Do you know that you have an invisible assassin in your aquarium?
It hides in every tank and, if left unchecked, will soon kill all your fish.
I’m talking about ammonia.
And today, I’m going to teach you everything you need to know about it.
- What is ammonia, and where does it come from?
- What ammonia levels are acceptable in your aquarium?
- What happens if your ammonia levels are too high?
- What causes high ammonia levels?
- How do you test for ammonia?
- How do you reduce ammonia levels?
- How do you prevent an ammonia spike?
What is ammonia, and where does it come from?
Ammonia, NH3, is an invisible chemical that is highly toxic to your fish. Unfortunately, it also occurs naturally in every aquarium…
As organic waste begins to break down, it releases ammonia.
These wastes include:
- Fish breathing
- Fish pee and poop
- Uneaten fish food
- Dead pieces of plants
- Decaying algae
- Dirty filters
The only way to avoid ammonia is to not own a fish tank.
Fortunately, in a healthy aquarium, nature takes care of ammonia for you.
Do you remember when you cycled your new aquarium?
Well, that was done to introduce good bacteria into your aquarium – bacteria that eats ammonia.
This process forms part of the nitrogen cycle.
Don’t remember how the nitrogen cycle works? Here’s a quick recap…
1. As waste breaks down, it produces ammonia.
2. Good bacteria, called nitrosomonas, break down the ammonia into nitrites.
3. A second bacteria, called nitrobacter, then feeds on the nitrites and produces nitrates.
Nitrates are then removed from your aquarium each time you perform a water change.
In high enough numbers, these beneficial bacteria break down ammonia as quickly as it is produced, keeping your tank ammonia free.
What ammonia levels are acceptable in your aquarium?
The acceptable level of ammonia in your tank is…
Yep, you read that right…
If ammonia levels are higher than zero, you need to find the cause of the problem, and fast. The lives of your fish depend on it!
There is only one exception to this rule…
When you are cycling a new aquarium.
You see, in a new tank, bacteria does not exist in large enough numbers to break down the ammonia as it is produced.
This is actually a major reason why you cycle – to allow bacteria that live in your biological filter to grow in number until they can break down ammonia as quickly as it is produced.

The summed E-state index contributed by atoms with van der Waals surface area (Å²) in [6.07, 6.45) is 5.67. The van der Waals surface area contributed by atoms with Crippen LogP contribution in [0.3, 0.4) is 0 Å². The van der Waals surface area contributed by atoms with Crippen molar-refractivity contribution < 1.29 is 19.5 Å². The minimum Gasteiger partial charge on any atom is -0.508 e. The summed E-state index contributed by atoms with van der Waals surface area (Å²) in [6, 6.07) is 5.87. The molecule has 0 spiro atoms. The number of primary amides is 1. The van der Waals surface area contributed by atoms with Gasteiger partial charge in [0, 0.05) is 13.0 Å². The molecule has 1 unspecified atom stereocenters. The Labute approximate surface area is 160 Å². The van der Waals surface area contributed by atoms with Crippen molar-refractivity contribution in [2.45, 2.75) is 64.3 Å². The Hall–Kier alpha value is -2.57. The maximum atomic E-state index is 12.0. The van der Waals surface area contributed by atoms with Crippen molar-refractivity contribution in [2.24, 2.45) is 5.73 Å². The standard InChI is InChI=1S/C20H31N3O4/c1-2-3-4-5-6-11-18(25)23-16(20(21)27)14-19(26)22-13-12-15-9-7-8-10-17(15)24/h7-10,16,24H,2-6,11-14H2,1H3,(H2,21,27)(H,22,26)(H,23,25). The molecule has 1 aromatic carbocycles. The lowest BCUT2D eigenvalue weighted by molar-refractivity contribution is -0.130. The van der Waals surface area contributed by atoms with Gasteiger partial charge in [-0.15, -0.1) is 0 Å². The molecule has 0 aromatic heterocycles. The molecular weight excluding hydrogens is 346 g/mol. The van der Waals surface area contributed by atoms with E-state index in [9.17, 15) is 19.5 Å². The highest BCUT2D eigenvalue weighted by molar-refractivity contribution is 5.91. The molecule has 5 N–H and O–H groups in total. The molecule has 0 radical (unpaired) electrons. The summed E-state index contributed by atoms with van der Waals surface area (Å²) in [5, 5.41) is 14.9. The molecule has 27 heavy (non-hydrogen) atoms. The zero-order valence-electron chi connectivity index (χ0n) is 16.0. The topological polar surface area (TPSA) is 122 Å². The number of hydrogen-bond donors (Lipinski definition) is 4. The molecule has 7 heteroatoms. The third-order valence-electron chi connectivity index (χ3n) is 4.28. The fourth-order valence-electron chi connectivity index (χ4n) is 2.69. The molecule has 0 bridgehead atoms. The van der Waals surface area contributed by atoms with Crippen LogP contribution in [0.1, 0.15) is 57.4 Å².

So, if you are cycling a new tank, high levels of ammonia are to be expected. But in an established aquarium, a spike in ammonia can indicate major problems.
What happens if your ammonia levels are too high?
Once your ammonia levels exceed zero, that’s when problems start to occur.
At low levels, ammonia burns the gills of your fish, placing them under incredible stress.
As ammonia levels rise, it damages the brain and organs of your fish, until they eventually die.
This process is known as nitrate poisoning. And, what a horrible way to go!
Some fish have a higher tolerance to ammonia than others.
If your fish can tolerate elevated ammonia levels, it doesn’t mean that she is happy. Your fish are likely under immense stress.
When fish are stressed, they are more likely to develop diseases, lose their color, suffer from stunted growth or even become unable to reproduce.
It’s simple… Keep your ammonia levels at zero for happy and healthy fish.
What causes high ammonia levels?
If you can associate any of the following with your aquarium…
- Too many fish – overstocked
- Weak filtration
- No nitrifying bacteria in your filter
- Not performing regular maintenance
Then, your tank is at risk of elevated ammonia levels.
How do you test for ammonia?
Unfortunately, detecting high levels of ammonia can be difficult because it’s invisible. And by the time you notice the effects of ammonia poisoning on your fish, it’s often too late.
That’s why it’s important to regularly test your aquarium for ammonia.
And by far, the most popular way to do that is with an aquarium test kit…
Lasts up to 130 tests
If you walk into your local fish store, chances are that this is the test kit you will find on the shelf….
And that’s not a bad thing. API ammonia test kits are cheap and work well enough, allowing you to confidently determine if your ammonia levels are higher than zero.
If you already purchased an API Master Test Kit, this test is included in the box. If you don’t have one of these, go out and buy one now! Not only does it test for ammonia but also pH, nitrites and nitrates. These test kits cost much less than buying each one separately.
Best of all, these test kits are simple to use. Simply add some aquarium water to the test tube and a few drops of the testing solution, then shake. Once the water changes color, match it to your color card to determine your ammonia level.
Pretty simply, huh?
Test strips are another product you can use to determine the ammonia levels in your aquarium. But don’t expect any degree of accuracy. If you want to use test strips, I recommend confirming the results with a test kit before taking any action.
Check out my test strip guide for more reasons why I don’t recommend test strips.
How do you reduce ammonia levels?
Just used a test kit and discovered that the ammonia levels in your tank are dangerously high?
I’m going to walk you through everything you need to do in the event of an ammonia spike.
1. Water change!
The first thing you want to do is perform a water change of at least 50%.
What you are doing is swapping out ammonia-filled water for water that is ammonia-free.
By performing a water change, you are effectively diluting the amount of ammonia that has built up in your aquarium.
2. Add cycled filters